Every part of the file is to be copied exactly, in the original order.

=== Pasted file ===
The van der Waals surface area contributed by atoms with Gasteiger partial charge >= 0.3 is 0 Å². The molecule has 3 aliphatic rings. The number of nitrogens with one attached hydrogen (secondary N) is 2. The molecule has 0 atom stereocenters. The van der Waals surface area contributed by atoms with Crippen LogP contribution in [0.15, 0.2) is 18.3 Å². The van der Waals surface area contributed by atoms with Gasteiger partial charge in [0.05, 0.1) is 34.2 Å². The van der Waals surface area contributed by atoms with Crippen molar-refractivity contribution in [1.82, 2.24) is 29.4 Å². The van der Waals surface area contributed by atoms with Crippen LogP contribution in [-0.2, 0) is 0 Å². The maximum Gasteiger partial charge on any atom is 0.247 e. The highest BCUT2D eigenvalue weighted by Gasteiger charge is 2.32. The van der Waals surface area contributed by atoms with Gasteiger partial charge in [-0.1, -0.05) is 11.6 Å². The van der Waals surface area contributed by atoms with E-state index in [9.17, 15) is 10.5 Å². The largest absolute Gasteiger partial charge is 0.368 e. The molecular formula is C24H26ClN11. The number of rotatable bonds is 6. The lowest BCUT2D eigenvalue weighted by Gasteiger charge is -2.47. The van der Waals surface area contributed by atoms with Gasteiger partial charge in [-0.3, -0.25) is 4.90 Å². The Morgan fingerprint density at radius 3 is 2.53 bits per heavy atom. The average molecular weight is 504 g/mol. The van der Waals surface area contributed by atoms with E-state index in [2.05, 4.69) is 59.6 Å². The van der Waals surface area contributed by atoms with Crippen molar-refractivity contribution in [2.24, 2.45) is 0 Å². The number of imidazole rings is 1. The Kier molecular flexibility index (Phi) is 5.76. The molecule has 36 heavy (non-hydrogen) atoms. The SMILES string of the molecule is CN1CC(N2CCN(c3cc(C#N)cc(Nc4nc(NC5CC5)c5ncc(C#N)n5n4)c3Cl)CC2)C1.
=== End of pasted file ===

The van der Waals surface area contributed by atoms with Gasteiger partial charge >= 0.3 is 0 Å². The molecule has 3 aliphatic rings. The number of nitrogens with one attached hydrogen (secondary N) is 2. The molecule has 0 atom stereocenters. The van der Waals surface area contributed by atoms with Crippen LogP contribution in [0.15, 0.2) is 18.3 Å². The van der Waals surface area contributed by atoms with Gasteiger partial charge in [0.05, 0.1) is 34.2 Å². The van der Waals surface area contributed by atoms with Crippen molar-refractivity contribution in [1.82, 2.24) is 29.4 Å². The van der Waals surface area contributed by atoms with Crippen LogP contribution in [-0.2, 0) is 0 Å². The maximum Gasteiger partial charge on any atom is 0.247 e. The highest BCUT2D eigenvalue weighted by Gasteiger charge is 2.32. The van der Waals surface area contributed by atoms with Gasteiger partial charge in [-0.1, -0.05) is 11.6 Å². The van der Waals surface area contributed by atoms with E-state index in [9.17, 15) is 10.5 Å². The largest absolute Gasteiger partial charge is 0.368 e. The molecular formula is C24H26ClN11. The number of rotatable bonds is 6. The lowest BCUT2D eigenvalue weighted by Gasteiger charge is -2.47. The van der Waals surface area contributed by atoms with Gasteiger partial charge in [-0.3, -0.25) is 4.90 Å². The Morgan fingerprint density at radius 3 is 2.53 bits per heavy atom. The average molecular weight is 504 g/mol. The van der Waals surface area contributed by atoms with E-state index in [2.05, 4.69) is 59.6 Å². The van der Waals surface area contributed by atoms with Crippen molar-refractivity contribution in [2.24, 2.45) is 0 Å². The number of imidazole rings is 1. The Kier molecular flexibility index (Phi) is 5.76. The molecule has 36 heavy (non-hydrogen) atoms. The SMILES string of the molecule is CN1CC(N2CCN(c3cc(C#N)cc(Nc4nc(NC5CC5)c5ncc(C#N)n5n4)c3Cl)CC2)C1.